From the Editor
After a strangely warm then cold then warm March followed by full on winter weather at the beginning of April, spring has finally settled in here in Virginia. The warmer weather can mean distracted kids but makes for a good time to hit the road for field trips! The photo above is from Chatham Manor, an 18th century Georgian style mansion in Stafford, Virginia, that served as both a hospital and headquarters for the Union during the Civil War. Walt Whitman and Clara Barton both volunteered at the Chatham-based hospital after
the Battle of Fredericksburg, where the Confederates defeated Union troops and left over 12,000 Union casualties in its aftermath.
What neat destinations are within a 30 minute drive of your house? Instead of fighting distraction in the warm spring weather, capitalize on it with interesting and engaging field trips.
Enjoy the newsletter!
Mary Ann Kelley
“World History for Us All is a powerful, innovative model curriculum for teaching world history in middle and high schools. It is is a project of San Diego State University in cooperation with the National Center for History in the Schools at UCLA.” According to the website, World History for Us All:
- offers a treasury of teaching units, lesson plans, and resources.
- presents the human past as a single story rather than unconnected stories of many civilizations.
- helps teachers meet state and national standards.
- enables teachers to survey world history without excluding major peoples, regions, or time periods.
- helps students understand the past by connecting specific subject matter to larger historical patterns.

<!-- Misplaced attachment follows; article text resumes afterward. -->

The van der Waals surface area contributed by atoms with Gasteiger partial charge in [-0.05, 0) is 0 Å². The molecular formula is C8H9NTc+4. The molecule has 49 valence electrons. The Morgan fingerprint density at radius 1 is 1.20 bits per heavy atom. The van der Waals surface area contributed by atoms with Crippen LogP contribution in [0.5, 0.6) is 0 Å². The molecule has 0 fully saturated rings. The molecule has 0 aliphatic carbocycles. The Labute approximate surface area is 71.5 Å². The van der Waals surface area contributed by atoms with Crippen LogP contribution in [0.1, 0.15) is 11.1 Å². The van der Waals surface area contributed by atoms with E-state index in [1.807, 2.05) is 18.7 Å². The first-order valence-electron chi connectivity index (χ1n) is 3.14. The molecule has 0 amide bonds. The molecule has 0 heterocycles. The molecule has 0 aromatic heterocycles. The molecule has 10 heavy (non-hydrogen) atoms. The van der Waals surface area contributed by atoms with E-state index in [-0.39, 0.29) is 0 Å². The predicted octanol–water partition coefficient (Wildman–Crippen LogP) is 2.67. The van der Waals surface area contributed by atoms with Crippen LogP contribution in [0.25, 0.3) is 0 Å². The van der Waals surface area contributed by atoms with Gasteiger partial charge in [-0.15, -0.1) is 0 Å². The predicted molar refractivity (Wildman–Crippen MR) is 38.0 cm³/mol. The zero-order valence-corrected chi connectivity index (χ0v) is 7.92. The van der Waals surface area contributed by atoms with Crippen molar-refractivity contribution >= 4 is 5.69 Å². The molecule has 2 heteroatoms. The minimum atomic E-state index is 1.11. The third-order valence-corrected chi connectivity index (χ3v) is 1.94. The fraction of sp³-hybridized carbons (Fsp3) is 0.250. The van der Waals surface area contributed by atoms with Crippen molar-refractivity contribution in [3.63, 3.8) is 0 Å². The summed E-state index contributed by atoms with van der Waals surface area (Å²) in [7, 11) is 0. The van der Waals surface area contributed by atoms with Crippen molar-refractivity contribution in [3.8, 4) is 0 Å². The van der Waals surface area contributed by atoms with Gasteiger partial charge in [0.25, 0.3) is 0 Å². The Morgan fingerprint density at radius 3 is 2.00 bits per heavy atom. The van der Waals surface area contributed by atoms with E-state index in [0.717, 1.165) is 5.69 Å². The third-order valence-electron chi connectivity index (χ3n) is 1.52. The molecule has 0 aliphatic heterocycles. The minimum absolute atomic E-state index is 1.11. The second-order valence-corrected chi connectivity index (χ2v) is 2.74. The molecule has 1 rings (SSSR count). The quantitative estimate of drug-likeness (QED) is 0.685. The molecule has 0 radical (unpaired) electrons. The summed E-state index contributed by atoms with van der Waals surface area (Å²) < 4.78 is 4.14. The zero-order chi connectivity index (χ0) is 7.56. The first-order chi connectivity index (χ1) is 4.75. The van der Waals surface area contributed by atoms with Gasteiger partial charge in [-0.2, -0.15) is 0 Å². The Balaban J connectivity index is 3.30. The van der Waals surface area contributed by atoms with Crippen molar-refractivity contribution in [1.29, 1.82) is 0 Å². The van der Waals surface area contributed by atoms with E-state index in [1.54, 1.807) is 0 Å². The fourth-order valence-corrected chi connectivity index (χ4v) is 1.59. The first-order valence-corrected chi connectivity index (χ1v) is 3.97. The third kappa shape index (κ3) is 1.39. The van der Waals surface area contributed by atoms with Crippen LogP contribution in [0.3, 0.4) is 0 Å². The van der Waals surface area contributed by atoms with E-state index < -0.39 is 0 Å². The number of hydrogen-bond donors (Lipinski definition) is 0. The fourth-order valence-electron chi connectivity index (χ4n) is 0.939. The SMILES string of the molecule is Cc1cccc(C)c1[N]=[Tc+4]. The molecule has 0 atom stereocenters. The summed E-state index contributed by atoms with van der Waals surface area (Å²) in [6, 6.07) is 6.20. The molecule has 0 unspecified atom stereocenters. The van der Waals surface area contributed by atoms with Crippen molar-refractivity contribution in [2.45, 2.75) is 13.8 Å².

- draws on up-to-date historical research.
- may be readily adapted to a variety of world history programs.
Recent Blog Posts
Grade Level: When It Matters in Homeschooling
In a previous post, I encouraged parents not to obsess over grade level to the detriment of their child’s actual engagement and learning.
However — yes — I concede there are times you do have to think about grade level, and your child and your homeschooling efforts will benefit if you do.
When to Consider Grade Level
It’s important to think about grade levels related to:
- Meeting requirements to continue homeschooling. Some states in the U.S. require that your child show progress related to grade level in order for you to continue to legally homeschool. If you live in one of these states, you should talk to homeschooling advocates in your area about how to meet these requirements if your child will be perceived as behind grade level. In many states there are alternatives to standardized testing that will demonstrate that your child is making progress, or your child may have learning differences taken into account. (As an aside, I have many concerns about these kinds of state requirements, what they purport to do, and how they impact homeschooling, but that’s another essay.) In most cases, doing what you need to do to specifically and ethically meet these requirements may be less damaging than trying to push through years’ worth of curriculum that is too many grade levels ahead of your child.
- Meeting requirements for future goals. This one is tricky. Of course, most children will have goals to attend college, start a business, have a resourceful or creative life, and/or be employed. Most will want to have the education necessary to live and manage independently if they can and to take care of their own families some day.
Attention to grade level can help you know that next steps need to be taken so your child will be prepared to live an adult life. However, a child whom school administrators might consider to be behind several grade levels still has to start with the next step. That next step may not be skipping ahead to a curriculum with a grade level for the average child who is your child’s age.